We read this week's piece by WWF's Samantha J Smith with interest but the picture she painted is a far cry from what we have in fact been doing. The EBRD is the largest investor in energy efficiency and renewable energy in the region where we operate. We have financed some of the largest wind parks. We have invested over €2 billion into renewable energy directly and an additional €760 million through credit lines to local banks since 2006. By way of comparison, our total energy and natural resources portfolio since 2006 is €8.8 billion, of which only six per cent is coal-related.
Crucially, we have also worked with countries in the Western Balkans as well as other countries such as Kazakhstan and Ukraine to develop renewable energy legislation - thus enabling the development of a sustainable renewable energy industry. We made these investments possible in countries that traditionally rely on coal. For example, we financed the construction of the first wind farm in Mongolia - a country which sits on vast coal reserves. Currently we are considering the first wind farm in fossil-rich Kazakhstan. In Turkey alone, EBRD-financed renewable energy can light homes for 4 million people.
We have heard a lot of comment from anti-coal campaigners in the last several months, especially during the public consultation period for the new energy strategy. Their opinion is important to us, as are opinions of all stakeholders. But presenting the EBRD as the last institution that clings to coal and focuses on fossil fuels is incorrect on many levels. The piece gives the impression that coal is our main focus - that is wrong. It represents six per cent of our total investments in energy and natural resources; almost all of it is focused on improving the performance of existing plants, thus reducing emissions of CO2 and local pollutants.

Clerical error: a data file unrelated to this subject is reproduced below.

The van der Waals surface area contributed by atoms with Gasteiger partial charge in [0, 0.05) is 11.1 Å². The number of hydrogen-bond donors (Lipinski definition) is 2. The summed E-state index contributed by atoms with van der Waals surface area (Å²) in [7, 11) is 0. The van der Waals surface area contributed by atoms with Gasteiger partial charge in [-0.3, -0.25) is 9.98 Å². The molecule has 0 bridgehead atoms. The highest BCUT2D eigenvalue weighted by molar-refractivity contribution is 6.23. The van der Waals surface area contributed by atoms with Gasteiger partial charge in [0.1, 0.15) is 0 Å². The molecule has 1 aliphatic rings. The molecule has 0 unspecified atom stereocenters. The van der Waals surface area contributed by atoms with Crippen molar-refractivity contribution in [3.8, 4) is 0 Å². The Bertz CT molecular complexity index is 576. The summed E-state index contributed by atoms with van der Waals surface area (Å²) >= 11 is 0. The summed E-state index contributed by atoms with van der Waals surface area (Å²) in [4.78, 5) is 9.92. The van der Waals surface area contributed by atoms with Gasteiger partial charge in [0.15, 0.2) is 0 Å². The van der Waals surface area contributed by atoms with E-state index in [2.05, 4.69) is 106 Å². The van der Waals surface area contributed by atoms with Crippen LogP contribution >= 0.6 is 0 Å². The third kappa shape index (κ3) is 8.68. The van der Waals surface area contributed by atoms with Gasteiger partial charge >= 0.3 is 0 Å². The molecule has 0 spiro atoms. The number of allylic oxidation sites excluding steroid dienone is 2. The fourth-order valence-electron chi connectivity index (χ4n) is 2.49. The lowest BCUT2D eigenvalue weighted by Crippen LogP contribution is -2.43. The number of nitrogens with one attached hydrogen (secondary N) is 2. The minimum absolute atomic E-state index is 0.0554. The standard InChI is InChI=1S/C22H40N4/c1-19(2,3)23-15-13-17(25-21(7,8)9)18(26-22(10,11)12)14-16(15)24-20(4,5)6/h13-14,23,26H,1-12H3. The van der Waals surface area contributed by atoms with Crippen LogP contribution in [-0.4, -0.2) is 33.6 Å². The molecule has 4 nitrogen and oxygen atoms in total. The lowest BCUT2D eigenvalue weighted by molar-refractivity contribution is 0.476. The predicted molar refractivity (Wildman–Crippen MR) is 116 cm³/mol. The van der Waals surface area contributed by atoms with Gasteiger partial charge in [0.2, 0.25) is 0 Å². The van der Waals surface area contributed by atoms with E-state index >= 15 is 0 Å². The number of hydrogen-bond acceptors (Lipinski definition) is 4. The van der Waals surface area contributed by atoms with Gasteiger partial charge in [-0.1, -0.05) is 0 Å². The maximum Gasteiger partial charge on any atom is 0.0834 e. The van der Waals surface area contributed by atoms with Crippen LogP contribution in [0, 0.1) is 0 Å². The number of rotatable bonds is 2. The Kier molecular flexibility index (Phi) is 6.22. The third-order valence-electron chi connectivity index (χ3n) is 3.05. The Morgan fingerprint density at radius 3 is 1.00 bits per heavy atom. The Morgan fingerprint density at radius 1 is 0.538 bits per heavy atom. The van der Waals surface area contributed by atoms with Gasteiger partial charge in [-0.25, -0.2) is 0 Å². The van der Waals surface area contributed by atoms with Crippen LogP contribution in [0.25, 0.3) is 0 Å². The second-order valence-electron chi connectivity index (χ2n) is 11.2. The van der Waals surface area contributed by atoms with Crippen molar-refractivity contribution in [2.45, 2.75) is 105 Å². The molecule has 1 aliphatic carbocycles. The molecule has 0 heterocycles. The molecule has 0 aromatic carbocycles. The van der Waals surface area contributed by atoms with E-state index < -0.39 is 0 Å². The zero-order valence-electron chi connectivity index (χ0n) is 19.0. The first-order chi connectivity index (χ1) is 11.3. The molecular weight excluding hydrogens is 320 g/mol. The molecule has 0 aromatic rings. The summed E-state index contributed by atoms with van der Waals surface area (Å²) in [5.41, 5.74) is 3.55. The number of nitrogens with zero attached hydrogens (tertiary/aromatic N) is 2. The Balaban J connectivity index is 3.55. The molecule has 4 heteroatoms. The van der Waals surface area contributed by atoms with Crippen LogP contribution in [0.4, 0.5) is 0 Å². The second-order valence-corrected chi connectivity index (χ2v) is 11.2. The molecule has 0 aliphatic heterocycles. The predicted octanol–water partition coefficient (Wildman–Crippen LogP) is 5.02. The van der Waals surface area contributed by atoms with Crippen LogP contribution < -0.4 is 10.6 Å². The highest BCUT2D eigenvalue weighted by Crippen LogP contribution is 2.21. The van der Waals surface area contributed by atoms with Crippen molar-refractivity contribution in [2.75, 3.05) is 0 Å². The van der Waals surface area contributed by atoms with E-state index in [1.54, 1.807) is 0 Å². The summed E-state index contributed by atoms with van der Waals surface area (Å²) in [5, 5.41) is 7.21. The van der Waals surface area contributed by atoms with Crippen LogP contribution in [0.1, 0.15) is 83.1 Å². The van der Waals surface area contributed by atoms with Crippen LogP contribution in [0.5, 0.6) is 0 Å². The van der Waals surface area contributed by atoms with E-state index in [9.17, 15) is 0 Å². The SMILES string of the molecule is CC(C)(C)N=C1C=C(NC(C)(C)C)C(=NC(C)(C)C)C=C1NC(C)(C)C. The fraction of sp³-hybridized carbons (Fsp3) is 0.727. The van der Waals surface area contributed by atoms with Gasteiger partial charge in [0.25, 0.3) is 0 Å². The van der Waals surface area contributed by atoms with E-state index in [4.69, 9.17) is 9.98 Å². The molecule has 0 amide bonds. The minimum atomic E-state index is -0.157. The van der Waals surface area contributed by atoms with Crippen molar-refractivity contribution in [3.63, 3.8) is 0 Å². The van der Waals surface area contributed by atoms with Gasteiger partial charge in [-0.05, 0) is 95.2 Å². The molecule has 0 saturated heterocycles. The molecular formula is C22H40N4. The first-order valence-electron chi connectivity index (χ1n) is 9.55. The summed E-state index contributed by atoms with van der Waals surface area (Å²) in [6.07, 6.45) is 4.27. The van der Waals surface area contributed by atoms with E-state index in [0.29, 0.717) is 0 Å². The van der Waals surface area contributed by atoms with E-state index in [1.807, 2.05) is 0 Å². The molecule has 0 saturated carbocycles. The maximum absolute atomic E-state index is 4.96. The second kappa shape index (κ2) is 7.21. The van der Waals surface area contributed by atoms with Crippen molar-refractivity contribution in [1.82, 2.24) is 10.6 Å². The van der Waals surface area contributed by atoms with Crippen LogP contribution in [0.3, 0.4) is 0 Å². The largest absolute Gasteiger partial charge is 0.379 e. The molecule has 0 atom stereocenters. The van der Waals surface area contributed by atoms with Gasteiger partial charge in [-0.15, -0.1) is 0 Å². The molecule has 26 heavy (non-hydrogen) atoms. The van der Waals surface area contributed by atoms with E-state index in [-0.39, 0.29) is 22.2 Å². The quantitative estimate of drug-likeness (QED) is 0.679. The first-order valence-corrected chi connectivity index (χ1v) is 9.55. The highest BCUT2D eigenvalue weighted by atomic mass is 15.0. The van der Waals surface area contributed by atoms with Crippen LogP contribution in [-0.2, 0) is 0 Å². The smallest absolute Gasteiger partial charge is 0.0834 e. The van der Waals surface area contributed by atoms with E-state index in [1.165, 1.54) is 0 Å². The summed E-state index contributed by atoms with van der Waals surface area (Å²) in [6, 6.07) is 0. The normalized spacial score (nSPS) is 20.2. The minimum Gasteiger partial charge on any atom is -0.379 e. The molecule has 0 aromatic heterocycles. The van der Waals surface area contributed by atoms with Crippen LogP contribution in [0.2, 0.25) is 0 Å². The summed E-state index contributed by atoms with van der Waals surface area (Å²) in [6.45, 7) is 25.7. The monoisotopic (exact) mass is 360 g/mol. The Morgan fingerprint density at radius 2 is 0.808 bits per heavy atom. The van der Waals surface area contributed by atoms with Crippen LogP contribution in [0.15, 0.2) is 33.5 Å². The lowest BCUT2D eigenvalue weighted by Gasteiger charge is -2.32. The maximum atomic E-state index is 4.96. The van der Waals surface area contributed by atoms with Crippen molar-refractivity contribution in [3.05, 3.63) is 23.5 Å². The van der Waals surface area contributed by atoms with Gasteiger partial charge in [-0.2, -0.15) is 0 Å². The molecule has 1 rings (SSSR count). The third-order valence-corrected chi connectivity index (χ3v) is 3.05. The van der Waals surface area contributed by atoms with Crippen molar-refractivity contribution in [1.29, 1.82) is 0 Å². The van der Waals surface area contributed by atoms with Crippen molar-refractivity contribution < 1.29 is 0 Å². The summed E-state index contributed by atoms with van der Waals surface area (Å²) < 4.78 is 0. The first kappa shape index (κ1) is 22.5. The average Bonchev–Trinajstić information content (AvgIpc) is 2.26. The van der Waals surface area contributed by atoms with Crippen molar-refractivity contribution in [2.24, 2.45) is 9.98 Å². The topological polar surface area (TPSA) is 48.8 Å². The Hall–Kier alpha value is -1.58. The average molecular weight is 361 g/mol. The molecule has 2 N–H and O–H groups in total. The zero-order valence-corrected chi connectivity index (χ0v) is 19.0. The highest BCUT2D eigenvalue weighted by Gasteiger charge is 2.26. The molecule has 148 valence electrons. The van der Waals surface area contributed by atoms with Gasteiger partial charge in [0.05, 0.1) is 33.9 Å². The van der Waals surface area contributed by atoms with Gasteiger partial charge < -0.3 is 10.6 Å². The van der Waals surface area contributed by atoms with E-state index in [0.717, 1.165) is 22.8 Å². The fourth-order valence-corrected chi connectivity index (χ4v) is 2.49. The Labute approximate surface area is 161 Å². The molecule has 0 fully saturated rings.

The piece ignores the fact that most of our work with fossil fuels is centred on energy efficiency improvements, environmental clean-up, gas flaring reduction or helping economies switch from coal to gas. In addition to these investments, we finance not only renewables but also smart grids, smart meters and both supply and demand-side energy efficiency projects. Our investments in the energy and natural resources sector since 2006 have resulted in an annual reduction of CO2 emissions equal to the entire emissions of the Slovak Republic. The EBRD's sustainable energy investments have topped €12 billion in the same period.
Our draft energy strategy, which will be discussed by our Board of Directors on the 10th of December, clearly states that sustainable energy is and remains our goal. We will continue our strong support for renewables, energy efficiency projects, smart grids and meters. In addition, we will help countries switch from coal to gas where possible. In alignment with other IFIs, such as the World Bank, we will only finance coal-fired power generation in rare and exceptional circumstances.
Specifically we can see these circumstances in a country like Mongolia. The country needs to heat homes in the winter which renewable electricity cannot do, it has access to no other fuel, and it needs to replace old coal plants which are environmentally disastrous. It needs highly-efficient, modern combined heat and power plants built according to the best available standards.
We believe in sustainable energy. By that, we mean an energy sector that achieves global climate change goals, applies sound regulatory frameworks and provides a secure supply of energy to people and businesses at a price that is affordable. With every investment we make, in every one of our 34 countries, we work very hard to balance all these needs. The issue of coal has become a focus of a campaign by activists concerned with climate change - and I want to reiterate that we share those concerns. Just yesterday we arranged a loan for Russia's InterRAO for €280 million equivalent in roubles to move away from old coal-fired power plants in the Urals industrial heartland, by decommissioning them and switching to a much more efficient and environmentally friendly combined-cycle gas turbine.
Coal is only a part of the energy picture, which is diverse and fast-changing. We need to see this whole picture. We have been doing an important and difficult job of helping our countries, which inherited highly inefficient energy sectors, move to a more sustainable model. Our job is far from over. To get it done, all stakeholders - governments, businesses, civil society and the financial sector - need to work together.